The End Of The CWHL: What Now?
Earlier this week, the Canadian Women’s Hockey League (CWHL) announced that this season will sadly be the last. Players and fans alike were taken by surprise when the news hit. The CWHL players and staff were caught off guard as the on-ice play has been very exciting this season. The Toronto Furies general manager and two-time Olympic gold medalist, Sami-Jo Small took to Twitter saying, “I have no idea what this means for the future, but this is heartbreaking. We will work hard to ensure there is still women's hockey in Toronto.” The general managers of the CWHL were taken by surprise as well, as they were notified on Sunday, March 31st through a conference call with their board of directors. The league operated for 12 years when the board decided it will cease to exist on May 1st, 2019. The sporting performance has been at its peak and the market for women’s hockey and women’s sport is more prominent now than ever. The league has folded due to its not-for-profit business model, calling into question if a for-profit organization could hold its own and thrive as a sustainable organization.
In January 2018, the Toronto Furies were featured in two of three CWHL games on Sportsnet, the first of which would be played during the NHL All-Star Weekend in hopes of attracting a large television audience. So why is it that this did not create a surge in Canadian women’s hockey fans? Arguably, it can be attested that this did spark an increase in demand for women’s hockey. The growing audience led to a record of 175,000 fans at the 2019 Clarkson Cup at the Coca-Cola Coliseum. Clearly, the demand for women’s sport is currently at its peak, so the reason for the league's closure lies within the business model in which the CWHL has been carried out.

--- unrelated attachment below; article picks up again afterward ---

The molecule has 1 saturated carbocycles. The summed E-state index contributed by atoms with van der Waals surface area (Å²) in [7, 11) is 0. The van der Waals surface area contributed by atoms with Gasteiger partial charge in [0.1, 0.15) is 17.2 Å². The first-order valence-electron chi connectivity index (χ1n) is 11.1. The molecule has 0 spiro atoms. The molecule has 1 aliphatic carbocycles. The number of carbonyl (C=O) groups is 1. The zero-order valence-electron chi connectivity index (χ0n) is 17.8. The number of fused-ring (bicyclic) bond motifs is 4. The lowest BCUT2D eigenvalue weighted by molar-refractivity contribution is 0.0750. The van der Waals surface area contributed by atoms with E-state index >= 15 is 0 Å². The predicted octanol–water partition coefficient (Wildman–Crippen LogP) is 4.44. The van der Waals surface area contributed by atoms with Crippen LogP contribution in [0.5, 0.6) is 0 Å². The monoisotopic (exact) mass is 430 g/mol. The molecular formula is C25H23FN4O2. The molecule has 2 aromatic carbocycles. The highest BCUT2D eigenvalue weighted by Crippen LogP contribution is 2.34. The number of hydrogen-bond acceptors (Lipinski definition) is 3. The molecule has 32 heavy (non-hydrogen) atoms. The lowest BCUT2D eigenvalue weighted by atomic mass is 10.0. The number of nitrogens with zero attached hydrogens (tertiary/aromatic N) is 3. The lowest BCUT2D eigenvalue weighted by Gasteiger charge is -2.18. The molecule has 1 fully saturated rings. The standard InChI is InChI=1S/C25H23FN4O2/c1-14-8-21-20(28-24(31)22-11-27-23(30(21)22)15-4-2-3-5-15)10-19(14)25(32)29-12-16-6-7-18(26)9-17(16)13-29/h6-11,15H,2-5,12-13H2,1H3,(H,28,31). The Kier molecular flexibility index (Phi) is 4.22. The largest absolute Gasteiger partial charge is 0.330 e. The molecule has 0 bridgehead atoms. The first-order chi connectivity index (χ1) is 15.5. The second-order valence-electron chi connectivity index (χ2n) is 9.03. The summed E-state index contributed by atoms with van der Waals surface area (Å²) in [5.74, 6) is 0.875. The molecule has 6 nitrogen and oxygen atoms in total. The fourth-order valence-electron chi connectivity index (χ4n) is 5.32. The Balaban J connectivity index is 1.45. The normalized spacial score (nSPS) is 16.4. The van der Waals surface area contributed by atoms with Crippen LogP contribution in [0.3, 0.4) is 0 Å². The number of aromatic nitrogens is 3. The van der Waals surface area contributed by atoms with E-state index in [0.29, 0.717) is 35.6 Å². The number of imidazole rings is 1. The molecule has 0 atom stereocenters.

This news is extremely disheartening for Canadian sports fans, but even more so for young female athletes. Young girls who participate in sport, and specifically play hockey, have many role models they look up to who play in the CWHL. It is important that these girls see that their dreams of playing at a high-level sport are achievable, and what better way to have this representation than watching Canadian women hockey players, either live or on television. The closure of the league will also hugely impact the jobs in sport, including coaches, managers, trainers and all positions associated with the CWHL. Essentially, the end of the league will impound a huge blow to the sports industry in Canada.
You may be wondering, what happens now? There has been talk about some of the CWHL players moving to the National Women’s Hockey League to play on teams in the United States. Potentially and in the ideal scenario, this could foster an avenue for an all-encompassing North American league, emulating a design similar to the NHL. The future of women's hockey, as of right now may seem bleak, we must remain hopeful. As the CWHL’s interim commissioner, Jayna Hefford said, despite the current setback, “There are a large number of organizations that have stated their support for women’s hockey and expressed the desire to see this sport grow”. This gives light to the possibilities of the NWHL expanding into Canada following their current for-profit business model, hoping to ensure the economic sustainability of this league and the continued growth of women’s support in Canada.